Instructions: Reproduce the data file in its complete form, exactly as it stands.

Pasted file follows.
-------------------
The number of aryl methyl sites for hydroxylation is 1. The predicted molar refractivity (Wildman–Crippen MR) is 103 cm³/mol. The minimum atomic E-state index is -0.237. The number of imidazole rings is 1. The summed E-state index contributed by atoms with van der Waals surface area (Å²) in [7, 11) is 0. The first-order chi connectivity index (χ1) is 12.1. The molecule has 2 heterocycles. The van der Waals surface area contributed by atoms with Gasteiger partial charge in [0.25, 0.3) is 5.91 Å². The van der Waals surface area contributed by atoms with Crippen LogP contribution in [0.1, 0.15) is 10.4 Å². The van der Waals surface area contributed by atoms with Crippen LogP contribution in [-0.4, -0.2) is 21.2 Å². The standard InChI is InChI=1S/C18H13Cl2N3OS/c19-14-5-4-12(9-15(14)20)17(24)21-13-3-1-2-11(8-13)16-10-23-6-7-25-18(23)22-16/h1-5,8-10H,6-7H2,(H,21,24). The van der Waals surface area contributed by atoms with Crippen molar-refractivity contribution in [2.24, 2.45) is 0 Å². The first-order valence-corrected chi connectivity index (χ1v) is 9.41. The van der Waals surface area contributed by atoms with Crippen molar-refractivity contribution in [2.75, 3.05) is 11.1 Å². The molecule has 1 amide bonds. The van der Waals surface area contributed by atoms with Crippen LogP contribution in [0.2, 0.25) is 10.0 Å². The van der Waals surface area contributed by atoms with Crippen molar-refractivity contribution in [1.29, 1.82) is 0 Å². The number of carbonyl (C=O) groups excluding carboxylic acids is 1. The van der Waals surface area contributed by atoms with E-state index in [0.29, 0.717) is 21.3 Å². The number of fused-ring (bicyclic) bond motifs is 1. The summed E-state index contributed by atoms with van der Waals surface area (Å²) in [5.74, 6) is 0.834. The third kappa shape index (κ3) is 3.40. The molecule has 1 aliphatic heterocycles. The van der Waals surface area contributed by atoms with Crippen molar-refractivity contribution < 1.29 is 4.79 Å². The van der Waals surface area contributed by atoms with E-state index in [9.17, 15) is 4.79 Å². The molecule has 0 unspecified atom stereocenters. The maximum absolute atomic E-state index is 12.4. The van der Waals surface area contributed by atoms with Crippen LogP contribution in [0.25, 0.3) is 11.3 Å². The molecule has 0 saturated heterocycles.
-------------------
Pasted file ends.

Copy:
The number of aryl methyl sites for hydroxylation is 1. The predicted molar refractivity (Wildman–Crippen MR) is 103 cm³/mol. The minimum atomic E-state index is -0.237. The number of imidazole rings is 1. The summed E-state index contributed by atoms with van der Waals surface area (Å²) in [7, 11) is 0. The first-order chi connectivity index (χ1) is 12.1. The molecule has 2 heterocycles. The van der Waals surface area contributed by atoms with Gasteiger partial charge in [0.25, 0.3) is 5.91 Å². The van der Waals surface area contributed by atoms with Crippen LogP contribution in [0.1, 0.15) is 10.4 Å². The van der Waals surface area contributed by atoms with Crippen LogP contribution in [-0.4, -0.2) is 21.2 Å². The standard InChI is InChI=1S/C18H13Cl2N3OS/c19-14-5-4-12(9-15(14)20)17(24)21-13-3-1-2-11(8-13)16-10-23-6-7-25-18(23)22-16/h1-5,8-10H,6-7H2,(H,21,24). The van der Waals surface area contributed by atoms with Crippen molar-refractivity contribution in [2.24, 2.45) is 0 Å². The first-order valence-corrected chi connectivity index (χ1v) is 9.41. The van der Waals surface area contributed by atoms with Crippen molar-refractivity contribution in [2.75, 3.05) is 11.1 Å². The molecule has 1 amide bonds. The van der Waals surface area contributed by atoms with Crippen LogP contribution in [0.2, 0.25) is 10.0 Å². The van der Waals surface area contributed by atoms with Crippen molar-refractivity contribution in [1.29, 1.82) is 0 Å². The number of carbonyl (C=O) groups excluding carboxylic acids is 1. The van der Waals surface area contributed by atoms with E-state index in [0.29, 0.717) is 21.3 Å². The number of fused-ring (bicyclic) bond motifs is 1. The summed E-state index contributed by atoms with van der Waals surface area (Å²) in [5.74, 6) is 0.834. The third kappa shape index (κ3) is 3.40. The molecule has 1 aliphatic heterocycles. The van der Waals surface area contributed by atoms with Crippen molar-refractivity contribution < 1.29 is 4.79 Å². The van der Waals surface area contributed by atoms with E-state index in [9.17, 15) is 4.79 Å². The molecule has 0 unspecified atom stereocenters. The maximum absolute atomic E-state index is 12.4. The van der Waals surface area contributed by atoms with Crippen LogP contribution in [0.25, 0.3) is 11.3 Å². The molecule has 0 saturated heterocycles.